P: n/a

Hi all,
I Have run this test:
Private Sub test()
Dim d As Double
Dim f As Single
Dim output As String
d = 8888888888888.8887
f = 9999999988888.8887
output = "Original double is: " & d.ToString() & " Formated
Double is: " & FormatNumber(d, 2, TriState.True) & vbCrLf _
& "Original single is: " & f.ToString() & "Formated Single is: "
& FormatNumber(f, 2, TriState.True)
MsgBox(output)
End Sub
The result is this:
Original Double is: 8888888888888.8887 Formated Double is:
8.888.888.888.888,89
Original Single is: 1E+13 Formated Single is 10.000.000.000.000,00
Now cames the big question:
How come that 9999999988888.8887 was rounded to 10.000.000.000.000,00
(or 1E+13 in scientific notation)?
This test was run in VB.Net 2003, 1.1 Framework.
Thanks for any help.  
Share this Question
P: n/a

Alsmeirelles,
Not weird and thousands of time written in the dotNet newsgroup.
In dotNet is ISO bankers rounding used. Not the way as humans do it.
If you search for this in this and the C# newsgroup on Google you get maybe
more pages than the Phone book of by instance New York.
Cor
<al**********@gmail.comschreef in bericht
news:11**********************@j27g2000cwj.googlegr oups.com...
Hi all,
I Have run this test:
Private Sub test()
Dim d As Double
Dim f As Single
Dim output As String
d = 8888888888888.8887
f = 9999999988888.8887
output = "Original double is: " & d.ToString() & " Formated
Double is: " & FormatNumber(d, 2, TriState.True) & vbCrLf _
& "Original single is: " & f.ToString() & "Formated Single is: "
& FormatNumber(f, 2, TriState.True)
MsgBox(output)
End Sub
The result is this:
Original Double is: 8888888888888.8887 Formated Double is:
8.888.888.888.888,89
Original Single is: 1E+13 Formated Single is 10.000.000.000.000,00
Now cames the big question:
How come that 9999999988888.8887 was rounded to 10.000.000.000.000,00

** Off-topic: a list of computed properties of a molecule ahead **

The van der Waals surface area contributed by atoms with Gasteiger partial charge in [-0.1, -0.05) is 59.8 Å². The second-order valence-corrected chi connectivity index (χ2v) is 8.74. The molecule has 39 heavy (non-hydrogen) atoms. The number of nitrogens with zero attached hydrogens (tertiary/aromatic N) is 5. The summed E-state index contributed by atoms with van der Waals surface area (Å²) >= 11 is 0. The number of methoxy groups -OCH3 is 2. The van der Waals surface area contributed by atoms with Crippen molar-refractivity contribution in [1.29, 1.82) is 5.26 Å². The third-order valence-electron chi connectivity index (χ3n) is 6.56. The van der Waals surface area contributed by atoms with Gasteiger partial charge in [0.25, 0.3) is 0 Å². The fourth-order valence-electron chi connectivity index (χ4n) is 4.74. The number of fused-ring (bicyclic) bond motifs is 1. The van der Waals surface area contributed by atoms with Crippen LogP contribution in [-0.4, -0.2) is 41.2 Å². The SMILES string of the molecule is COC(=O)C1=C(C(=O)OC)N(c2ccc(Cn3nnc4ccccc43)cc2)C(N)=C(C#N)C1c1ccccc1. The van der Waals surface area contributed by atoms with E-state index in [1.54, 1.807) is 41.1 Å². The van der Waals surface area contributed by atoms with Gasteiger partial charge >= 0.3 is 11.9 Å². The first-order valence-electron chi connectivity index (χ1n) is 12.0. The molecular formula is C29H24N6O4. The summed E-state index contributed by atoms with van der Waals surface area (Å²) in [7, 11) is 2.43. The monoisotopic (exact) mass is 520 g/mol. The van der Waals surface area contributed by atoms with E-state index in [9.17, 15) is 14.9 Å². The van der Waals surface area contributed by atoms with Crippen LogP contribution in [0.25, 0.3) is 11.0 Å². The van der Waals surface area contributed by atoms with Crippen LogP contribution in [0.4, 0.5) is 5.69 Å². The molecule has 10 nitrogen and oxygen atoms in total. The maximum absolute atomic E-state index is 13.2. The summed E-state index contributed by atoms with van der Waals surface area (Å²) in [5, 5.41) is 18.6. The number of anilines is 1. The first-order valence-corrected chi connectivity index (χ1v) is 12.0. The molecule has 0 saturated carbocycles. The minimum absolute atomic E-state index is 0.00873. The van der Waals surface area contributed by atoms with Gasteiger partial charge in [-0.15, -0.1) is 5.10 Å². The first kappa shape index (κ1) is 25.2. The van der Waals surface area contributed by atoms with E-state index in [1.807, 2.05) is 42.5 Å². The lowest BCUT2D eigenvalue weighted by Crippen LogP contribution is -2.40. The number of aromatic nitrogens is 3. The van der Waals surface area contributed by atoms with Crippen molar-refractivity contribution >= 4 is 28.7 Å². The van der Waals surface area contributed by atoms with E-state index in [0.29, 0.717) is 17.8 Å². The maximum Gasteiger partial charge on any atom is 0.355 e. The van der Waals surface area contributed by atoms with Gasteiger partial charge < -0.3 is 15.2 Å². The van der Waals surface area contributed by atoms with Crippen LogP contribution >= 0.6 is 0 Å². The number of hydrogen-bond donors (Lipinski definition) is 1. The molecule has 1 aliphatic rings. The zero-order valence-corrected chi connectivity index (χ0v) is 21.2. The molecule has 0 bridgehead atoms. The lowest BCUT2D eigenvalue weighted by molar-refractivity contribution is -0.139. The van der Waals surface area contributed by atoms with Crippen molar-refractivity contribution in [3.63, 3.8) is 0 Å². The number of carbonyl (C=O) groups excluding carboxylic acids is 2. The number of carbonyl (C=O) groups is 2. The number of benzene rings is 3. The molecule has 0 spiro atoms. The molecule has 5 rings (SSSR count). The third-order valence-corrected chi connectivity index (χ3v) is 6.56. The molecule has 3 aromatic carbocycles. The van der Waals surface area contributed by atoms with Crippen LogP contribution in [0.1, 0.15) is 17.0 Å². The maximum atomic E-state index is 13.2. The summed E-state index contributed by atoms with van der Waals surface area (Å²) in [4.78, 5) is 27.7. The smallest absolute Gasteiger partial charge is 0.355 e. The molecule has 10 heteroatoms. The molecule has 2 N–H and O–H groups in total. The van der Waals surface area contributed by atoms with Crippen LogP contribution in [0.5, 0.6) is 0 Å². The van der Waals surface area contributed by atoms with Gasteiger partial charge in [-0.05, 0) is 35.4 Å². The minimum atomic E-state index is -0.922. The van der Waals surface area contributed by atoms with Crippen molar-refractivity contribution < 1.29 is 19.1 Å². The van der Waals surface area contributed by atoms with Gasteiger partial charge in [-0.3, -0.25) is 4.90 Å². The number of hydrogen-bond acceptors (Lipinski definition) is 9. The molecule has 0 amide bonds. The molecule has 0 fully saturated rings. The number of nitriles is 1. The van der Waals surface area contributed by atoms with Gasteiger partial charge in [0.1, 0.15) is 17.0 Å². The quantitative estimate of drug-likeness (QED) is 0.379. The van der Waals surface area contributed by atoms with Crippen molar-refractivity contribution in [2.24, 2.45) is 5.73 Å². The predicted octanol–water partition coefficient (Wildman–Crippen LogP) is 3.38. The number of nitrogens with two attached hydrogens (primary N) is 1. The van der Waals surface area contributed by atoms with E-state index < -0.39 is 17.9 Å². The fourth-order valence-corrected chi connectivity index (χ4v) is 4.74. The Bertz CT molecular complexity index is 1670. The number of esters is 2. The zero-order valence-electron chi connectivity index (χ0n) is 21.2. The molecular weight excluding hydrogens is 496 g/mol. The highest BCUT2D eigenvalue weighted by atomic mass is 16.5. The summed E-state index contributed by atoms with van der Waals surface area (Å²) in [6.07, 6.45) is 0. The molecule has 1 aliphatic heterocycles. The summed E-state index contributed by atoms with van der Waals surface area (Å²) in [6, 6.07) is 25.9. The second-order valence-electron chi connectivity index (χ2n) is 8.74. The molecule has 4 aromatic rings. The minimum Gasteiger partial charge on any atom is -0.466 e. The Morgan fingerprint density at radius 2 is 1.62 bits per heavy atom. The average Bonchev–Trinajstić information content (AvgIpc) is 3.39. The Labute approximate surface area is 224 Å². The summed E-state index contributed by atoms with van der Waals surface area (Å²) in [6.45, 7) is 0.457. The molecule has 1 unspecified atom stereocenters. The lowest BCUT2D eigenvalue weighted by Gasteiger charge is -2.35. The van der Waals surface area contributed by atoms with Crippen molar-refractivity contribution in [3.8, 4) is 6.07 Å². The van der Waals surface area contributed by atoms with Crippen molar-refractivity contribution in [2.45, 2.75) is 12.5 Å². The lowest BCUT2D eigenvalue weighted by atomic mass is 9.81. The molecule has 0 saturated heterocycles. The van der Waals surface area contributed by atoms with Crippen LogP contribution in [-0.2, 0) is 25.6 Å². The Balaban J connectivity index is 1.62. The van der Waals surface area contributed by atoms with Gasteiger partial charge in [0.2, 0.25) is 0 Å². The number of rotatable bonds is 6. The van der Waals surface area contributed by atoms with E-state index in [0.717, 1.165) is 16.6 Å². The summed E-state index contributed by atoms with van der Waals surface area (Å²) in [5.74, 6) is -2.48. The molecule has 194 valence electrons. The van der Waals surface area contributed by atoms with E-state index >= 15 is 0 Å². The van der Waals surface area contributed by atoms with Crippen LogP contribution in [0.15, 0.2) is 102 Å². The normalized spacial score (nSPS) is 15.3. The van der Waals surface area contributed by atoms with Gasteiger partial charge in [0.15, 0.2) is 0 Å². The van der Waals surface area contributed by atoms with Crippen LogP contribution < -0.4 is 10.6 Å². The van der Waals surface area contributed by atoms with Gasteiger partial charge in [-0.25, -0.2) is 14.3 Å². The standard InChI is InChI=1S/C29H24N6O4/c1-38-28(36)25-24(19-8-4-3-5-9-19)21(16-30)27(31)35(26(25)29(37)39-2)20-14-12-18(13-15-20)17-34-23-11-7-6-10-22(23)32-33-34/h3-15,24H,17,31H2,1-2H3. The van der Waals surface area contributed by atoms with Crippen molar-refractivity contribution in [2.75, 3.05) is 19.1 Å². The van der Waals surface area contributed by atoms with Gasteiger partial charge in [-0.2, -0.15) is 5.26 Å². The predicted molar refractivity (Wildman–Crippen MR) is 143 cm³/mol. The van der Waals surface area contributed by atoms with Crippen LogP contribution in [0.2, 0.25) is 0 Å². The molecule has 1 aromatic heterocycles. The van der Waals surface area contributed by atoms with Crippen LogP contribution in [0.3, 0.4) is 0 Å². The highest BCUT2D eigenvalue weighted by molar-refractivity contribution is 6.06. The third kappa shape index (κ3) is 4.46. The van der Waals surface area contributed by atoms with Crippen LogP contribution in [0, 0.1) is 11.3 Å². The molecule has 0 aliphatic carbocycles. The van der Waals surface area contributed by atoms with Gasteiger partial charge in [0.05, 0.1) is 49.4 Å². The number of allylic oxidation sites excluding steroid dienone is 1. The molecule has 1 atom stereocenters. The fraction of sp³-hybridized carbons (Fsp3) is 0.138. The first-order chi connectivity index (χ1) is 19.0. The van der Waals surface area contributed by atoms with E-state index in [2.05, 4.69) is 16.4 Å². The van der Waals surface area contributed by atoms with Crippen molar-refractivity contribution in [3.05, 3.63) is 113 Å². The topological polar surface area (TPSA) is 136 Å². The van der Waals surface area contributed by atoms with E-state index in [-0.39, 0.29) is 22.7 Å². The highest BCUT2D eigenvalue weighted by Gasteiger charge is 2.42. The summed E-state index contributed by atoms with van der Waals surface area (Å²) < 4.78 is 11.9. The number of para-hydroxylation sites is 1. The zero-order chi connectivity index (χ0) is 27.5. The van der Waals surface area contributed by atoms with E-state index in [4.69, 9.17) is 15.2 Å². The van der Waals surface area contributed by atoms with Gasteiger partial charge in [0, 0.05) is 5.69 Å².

(or 1E+13 in scientific notation)?
This test was run in VB.Net 2003, 1.1 Framework.
Thanks for any help.  
P: n/a

Hello, alsmeirelles
I don't think this has anything to do with "rounding" per se. It is
normal behaviour for floating point numbers.
Suggested reading: http://docs.sun.com/source/8063568/ncg_goldberg.html
Cheers,
Randy al**********@gmail.com wrote:
Hi all,
I Have run this test:
Private Sub test()
Dim d As Double
Dim f As Single
Dim output As String
d = 8888888888888.8887
f = 9999999988888.8887
output = "Original double is: " & d.ToString() & " Formated
Double is: " & FormatNumber(d, 2, TriState.True) & vbCrLf _
& "Original single is: " & f.ToString() & "Formated Single is: "
& FormatNumber(f, 2, TriState.True)
MsgBox(output)
End Sub
The result is this:
Original Double is: 8888888888888.8887 Formated Double is:
8.888.888.888.888,89
Original Single is: 1E+13 Formated Single is 10.000.000.000.000,00
Now cames the big question:
How come that 9999999988888.8887 was rounded to 10.000.000.000.000,00
(or 1E+13 in scientific notation)?
This test was run in VB.Net 2003, 1.1 Framework.
Thanks for any help.  
P: n/a

I undestand that VB.Net uses the bankers rounding, what was done with
the double variable is perfect.
My question is about the behavior of the single. See, the original
number was 9999999988888.8887 .
In no way it could have been converted to 10.000.000.000.000,00.
And, as R.MacDonald said, it's true floatingpoint numbers have
"strange" behaviors sometimes, basically due to the lack of
representability they have in binary bases. For example,
there's no way to express exactly 0.1 in binary. Although I haven't
read the suggested article yet (but I willl), I think that its main
subject is about this lack of representability and what happens to
the numbers when they are in the edge of an overflow (which is not the
case here). So, I consider that my question is a little more tricky
than "it's the bankers rounding that does this".
Of course, I know very little of the .Net framework, and I may be an
ignorant concerning floatingpoints, so, any help is welcome.
Regards,
Alsm
On Feb 15, 10:13 pm, "R. MacDonald" <sci...@NOSPAMcips.cawrote:
Hello, alsmeirelles
I don't think this has anything to do with "rounding" per se. It is
normal behaviour for floating point numbers.
Suggested reading:http://docs.sun.com/source/8063568/ncg_goldberg.html
Cheers,
Randy
alsmeirel...@gmail.com wrote:
Hi all,
I Have run this test:
Private Sub test()
Dim d As Double
Dim f As Single
Dim output As String
d = 8888888888888.8887
f = 9999999988888.8887
output = "Original double is: " & d.ToString() & " Formated
Double is: " & FormatNumber(d, 2, TriState.True) & vbCrLf _